Beginner’s Guide to Chinese History #2: Writing: the Vehicle of Chinese History


Beginner’s Guide to Chinese History



#2: Writing: The Vehicle of Chinese History

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Beginner’s Guide to Chinese History #2: Writing: the Vehicle of Chinese History



Episode Transcript


If you asked a history teacher what the most important vehicle for transmitting culture in a given civilisation is, the answer you receive undoubtedly would be writing. The birth of writing is an important milestone in the progress of human civilization, not to mention a prerequisite for the continuation of culture. Thus, from the perspective of a history student, to gain real insight into the spirit of the ancient people of China, and get to know what is at the core of studying Chinese history, acquiring some understanding of ancient Chinese characters, the “vehicle” of history, is a must.



Throughout history, whenever there occurs a major shift in a political system, with it inevitably comes new changes in the written script; for example, in its form, meaning, scope of dissemination, and so on. Palaeography is still one of the most important tools used in modern archaeology. Often when dealing with excavated objects, if writing can be found related to the identity of the tomb’s occupant, many relevant questions can be resolved. This demonstrates the importance of being able to decipher the written language when conducting historical research, especially for the pre-Qin period.



In terms of its intrinsic nature, writing is made up of a system of symbols which combine the three characteristics of form, sound and meaning. Writing also has three major features. First, writing and thought is indirectly connected by language, that is, “thought – language – writing”. Second, writing comes in the form of written symbols and is deciphered with the aid of sight. Third, writing is an auxiliary medium of communication for spoken languages.



In light of these features, although some believe that the excavated symbols of the prehistoric cultures of China form the origin of Chinese writing, many argue they are not examples of a written language. This is, of course, a very controversial topic, so today we will start our discussion from jiaguwen as virtually all scholars acknowledge that the jiaguwen excavated from Yinxu is one of the earliest systems of writing in China.



Jiaguwen – the oracle bone inscriptions – is both the earliest form of writing in China, as well as one of the earliest writing systems in the world. These inscriptions emerged in the mid-to-late Shang dynasty, in approximately 1600-1000 BC – over 3,000 years ago! The superstitious people of the Shang dynasty were regular practitioners of divination, and would carve divinatory procedures and results onto tortoiseshells and ox scapulae. These artefacts were then buried deep into the ground and, in 1899, discovered by chance. At first they were used as ingredients for traditional Chinese medicine. It was not until writing was found on them that their value was realised, that they were dug out one by one, and preserved. That modern man can, with the aid of scholarly research, make out and interpret the basic meaning of these inscriptions, is indeed a miracle.



So, where were the extant oracle bone inscriptions unearthed from? From 1928-1937, large volumes of oracle bone inscriptions were excavated at Anyang, Henan province, China. Though it is difficult to prove they are the earliest examples of writing in China, they are certainly the most well-known. Since these inscriptions were unearthed at Yinxu, the ruins of the capital of the Shang dynasty, they are known as the Yinxu inscriptions. These inscriptions are not only a treasure of the Chinese people but of the world at large; in 2006, Yinxu was included on the UNESCO list of World Heritage Sites.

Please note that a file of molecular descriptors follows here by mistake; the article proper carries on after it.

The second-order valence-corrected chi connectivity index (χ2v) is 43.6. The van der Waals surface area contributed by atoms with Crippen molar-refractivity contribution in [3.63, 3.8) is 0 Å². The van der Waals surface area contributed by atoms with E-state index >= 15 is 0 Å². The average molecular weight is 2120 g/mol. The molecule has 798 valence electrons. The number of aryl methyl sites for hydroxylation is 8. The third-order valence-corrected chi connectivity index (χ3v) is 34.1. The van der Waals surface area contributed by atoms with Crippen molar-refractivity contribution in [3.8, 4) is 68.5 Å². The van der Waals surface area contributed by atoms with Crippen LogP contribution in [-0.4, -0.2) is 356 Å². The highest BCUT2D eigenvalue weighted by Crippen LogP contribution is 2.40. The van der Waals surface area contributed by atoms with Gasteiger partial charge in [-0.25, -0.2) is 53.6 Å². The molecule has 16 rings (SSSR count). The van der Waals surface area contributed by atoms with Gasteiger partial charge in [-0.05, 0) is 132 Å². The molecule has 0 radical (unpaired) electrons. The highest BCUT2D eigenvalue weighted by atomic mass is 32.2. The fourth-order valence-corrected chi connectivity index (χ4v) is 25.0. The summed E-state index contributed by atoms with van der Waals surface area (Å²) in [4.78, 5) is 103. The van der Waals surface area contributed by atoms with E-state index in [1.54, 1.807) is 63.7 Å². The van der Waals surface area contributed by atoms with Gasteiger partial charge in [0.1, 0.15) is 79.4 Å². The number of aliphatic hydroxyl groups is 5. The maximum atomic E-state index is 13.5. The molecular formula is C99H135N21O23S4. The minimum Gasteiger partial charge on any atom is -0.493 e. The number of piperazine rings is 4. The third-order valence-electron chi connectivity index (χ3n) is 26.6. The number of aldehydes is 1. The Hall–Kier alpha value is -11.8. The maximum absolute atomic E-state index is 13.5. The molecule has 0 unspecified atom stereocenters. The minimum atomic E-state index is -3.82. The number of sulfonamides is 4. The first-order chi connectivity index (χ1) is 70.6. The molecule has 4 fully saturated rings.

Throughout Chinese history there have been people who desired to see their name and deeds recorded forever in the annals of history. Following the advent of oracle bone inscriptions, some distinguished members of the aristocracy had their names and major events engraved or cast onto bronze objects, for example, musical instruments or food vessels. This kind of writing is called jinwen, jin meaning “metal”, wen meaning “writing”. Jinwen can refer to the writing on bronze objects, as well as the style of script specifically. Jinwen is also known as zhongdingwen, or by its common name mingwen.



Afterwards, characters were inscribed on stones such as shibei, i.e. vertically upright, memorial stone tablets or stelae, and shigu, i.e. drum-shaped blocks made of stone. After the passing of an eminent person, an epitaph would be composed and inscribed by a well-known individual on request. The epitaph would usually state the name, native place, life experience, etc. of the deceased, as well as express praise or grief for the deceased by way of a particular literary style.



Of course other methods can also play a similar function – for example, using ink to write on jiandu, i.e. manuscripts in the form of bamboo and wooden slips, or  xuanzhi, i.e. traditional Chinese paper used for writing and painting. What is the main function of these customs? The answer of course is to allow the deceased to be eternally remembered. These objects can be preserved for a long period of time given the right conditions, for example a completely dry or wet environment, and even now are continually being unearthed. Take the Tang dynasty scrolls kept at Dunhuang for example; though the writing is over 1,000 years old, it is still clear and intact.



Whether it be inscriptions on oracle bones, bells and cauldrons, or stone-drums, as long as they are in the Chinese language, modern-day people can understand the vast majority of them, demonstrating that their original purpose of being handed down through the ages has indeed been achieved. One of the most important reasons why the Chinese people have been able to record over 3,000 years of history in a relatively systematic and coherent fashion owes itself to Chinese characters.